More disturbing is USC’s handling of allegations of sexual assault and druggings at the Sigma Nu fraternity. Columnist Jean Guerrero, an alumnus, chillingly mentions that she is not at all surprised by allegations, nor is anyone who recalls the “parties on Greek row [that have] long been incubators of rape and other violence.” She says all Greek life at USC should be banned: “USC has suspended Sigma Nu and is enforcing a pause to fraternity parties, but it’s not about a few bad apples. It’s about organizations structured to dehumanize and endanger women at university-sanctioned events.”

Mind you, this is an institution that has dramatically expanded its reach into Los Angeles and improved its reputation since the 1990s. If USC chooses not to make serious reforms, everyone in the region could be worse off.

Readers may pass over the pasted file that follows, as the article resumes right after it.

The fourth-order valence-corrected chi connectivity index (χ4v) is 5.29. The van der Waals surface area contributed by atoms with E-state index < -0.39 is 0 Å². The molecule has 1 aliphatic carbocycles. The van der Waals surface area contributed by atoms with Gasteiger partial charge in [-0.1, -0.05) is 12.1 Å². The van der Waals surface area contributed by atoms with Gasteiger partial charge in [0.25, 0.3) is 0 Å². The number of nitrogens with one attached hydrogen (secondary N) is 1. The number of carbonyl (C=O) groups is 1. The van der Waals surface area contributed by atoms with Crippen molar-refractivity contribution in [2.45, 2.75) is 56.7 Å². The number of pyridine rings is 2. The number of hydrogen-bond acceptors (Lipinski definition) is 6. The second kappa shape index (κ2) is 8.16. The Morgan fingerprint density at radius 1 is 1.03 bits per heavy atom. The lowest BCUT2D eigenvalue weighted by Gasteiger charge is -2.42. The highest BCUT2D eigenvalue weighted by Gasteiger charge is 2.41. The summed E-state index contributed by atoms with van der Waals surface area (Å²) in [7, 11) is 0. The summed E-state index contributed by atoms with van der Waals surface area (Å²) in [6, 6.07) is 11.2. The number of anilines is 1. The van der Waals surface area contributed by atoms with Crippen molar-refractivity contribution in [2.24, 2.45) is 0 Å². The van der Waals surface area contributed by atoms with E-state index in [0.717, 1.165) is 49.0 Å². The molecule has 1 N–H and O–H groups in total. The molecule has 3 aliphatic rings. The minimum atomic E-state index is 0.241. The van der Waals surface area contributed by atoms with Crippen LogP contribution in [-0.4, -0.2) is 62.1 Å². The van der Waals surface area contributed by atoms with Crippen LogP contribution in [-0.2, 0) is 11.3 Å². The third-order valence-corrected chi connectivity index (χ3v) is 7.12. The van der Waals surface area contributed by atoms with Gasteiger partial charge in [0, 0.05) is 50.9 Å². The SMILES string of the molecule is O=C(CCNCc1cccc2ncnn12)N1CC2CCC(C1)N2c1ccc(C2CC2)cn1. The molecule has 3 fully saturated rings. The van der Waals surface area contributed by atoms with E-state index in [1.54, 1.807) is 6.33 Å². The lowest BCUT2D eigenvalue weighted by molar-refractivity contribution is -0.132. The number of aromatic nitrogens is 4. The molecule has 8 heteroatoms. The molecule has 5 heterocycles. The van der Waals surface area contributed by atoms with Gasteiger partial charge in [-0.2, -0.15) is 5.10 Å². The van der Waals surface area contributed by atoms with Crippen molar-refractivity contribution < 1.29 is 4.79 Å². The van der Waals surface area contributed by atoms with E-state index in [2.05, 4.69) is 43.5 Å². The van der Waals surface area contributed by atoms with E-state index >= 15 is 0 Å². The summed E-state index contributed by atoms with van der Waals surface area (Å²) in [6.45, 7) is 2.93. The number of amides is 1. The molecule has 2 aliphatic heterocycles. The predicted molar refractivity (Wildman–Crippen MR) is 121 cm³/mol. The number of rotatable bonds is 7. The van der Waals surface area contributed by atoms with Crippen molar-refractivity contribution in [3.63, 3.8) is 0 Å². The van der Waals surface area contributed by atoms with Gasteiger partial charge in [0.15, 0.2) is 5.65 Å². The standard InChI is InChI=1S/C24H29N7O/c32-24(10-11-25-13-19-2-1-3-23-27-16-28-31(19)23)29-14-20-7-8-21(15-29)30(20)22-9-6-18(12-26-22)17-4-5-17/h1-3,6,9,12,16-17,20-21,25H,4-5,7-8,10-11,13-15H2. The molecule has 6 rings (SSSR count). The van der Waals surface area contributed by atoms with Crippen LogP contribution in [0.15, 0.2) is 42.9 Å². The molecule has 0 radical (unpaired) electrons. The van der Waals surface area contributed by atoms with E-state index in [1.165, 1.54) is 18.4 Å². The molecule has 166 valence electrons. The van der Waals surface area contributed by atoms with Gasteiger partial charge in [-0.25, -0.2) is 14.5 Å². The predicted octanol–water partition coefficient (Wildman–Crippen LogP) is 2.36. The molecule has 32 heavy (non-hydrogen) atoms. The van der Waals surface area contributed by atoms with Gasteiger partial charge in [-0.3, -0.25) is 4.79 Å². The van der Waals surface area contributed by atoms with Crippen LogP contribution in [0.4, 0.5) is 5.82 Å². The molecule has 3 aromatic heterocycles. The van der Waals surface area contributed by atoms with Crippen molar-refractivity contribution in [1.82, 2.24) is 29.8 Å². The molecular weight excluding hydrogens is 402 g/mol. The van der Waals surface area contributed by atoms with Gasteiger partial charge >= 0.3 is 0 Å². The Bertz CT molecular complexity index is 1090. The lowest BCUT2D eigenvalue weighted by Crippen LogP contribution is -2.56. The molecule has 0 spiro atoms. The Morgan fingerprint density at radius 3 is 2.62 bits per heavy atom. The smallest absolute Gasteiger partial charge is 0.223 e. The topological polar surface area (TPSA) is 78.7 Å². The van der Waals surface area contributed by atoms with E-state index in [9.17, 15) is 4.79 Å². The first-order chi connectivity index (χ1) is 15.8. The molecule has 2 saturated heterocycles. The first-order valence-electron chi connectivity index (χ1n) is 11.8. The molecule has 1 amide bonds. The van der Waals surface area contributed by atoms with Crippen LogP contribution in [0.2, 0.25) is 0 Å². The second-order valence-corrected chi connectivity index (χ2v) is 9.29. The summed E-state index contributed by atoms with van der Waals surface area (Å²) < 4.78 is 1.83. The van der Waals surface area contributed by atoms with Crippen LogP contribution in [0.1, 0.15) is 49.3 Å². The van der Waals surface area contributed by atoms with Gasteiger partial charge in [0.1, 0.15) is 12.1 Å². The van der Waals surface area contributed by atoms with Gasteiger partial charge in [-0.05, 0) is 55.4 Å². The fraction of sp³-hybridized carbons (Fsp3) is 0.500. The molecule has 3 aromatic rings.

This isn’t to say the UC system is currently skating by. At UC Santa Barbara, they want to build a prison-like dorm to house 4,500 students, a testament to the university system’s overcrowding crisis, says the editorial board: “The bottom line: The UC system is over-enrolled and at a tipping point, in danger of no longer being the internationally admired gem of public higher education.” For UC lecturers, the situation is especially dire: About one-quarter of them leave after teaching for a year, and the median salary is $25,000 — part-time pay for full-time work, writes former UC Irvine lecturer Diane Mendoza Nevárez.

You heard right. Aaron Rodgers played the Martin Luther King Jr. card. Columnist LZ Granderson writes: “The rub is the Green Bay Packers quarterback presented his King paraphrase as if he was on the front lines challenging an unjust law, when in reality he was just sitting on the couch trying to find ways to avoid being held accountable for his words. ... Now I’m not suggesting Rodgers, or anyone else for that matter, can’t quote King. But contexts matter.” L.A. Times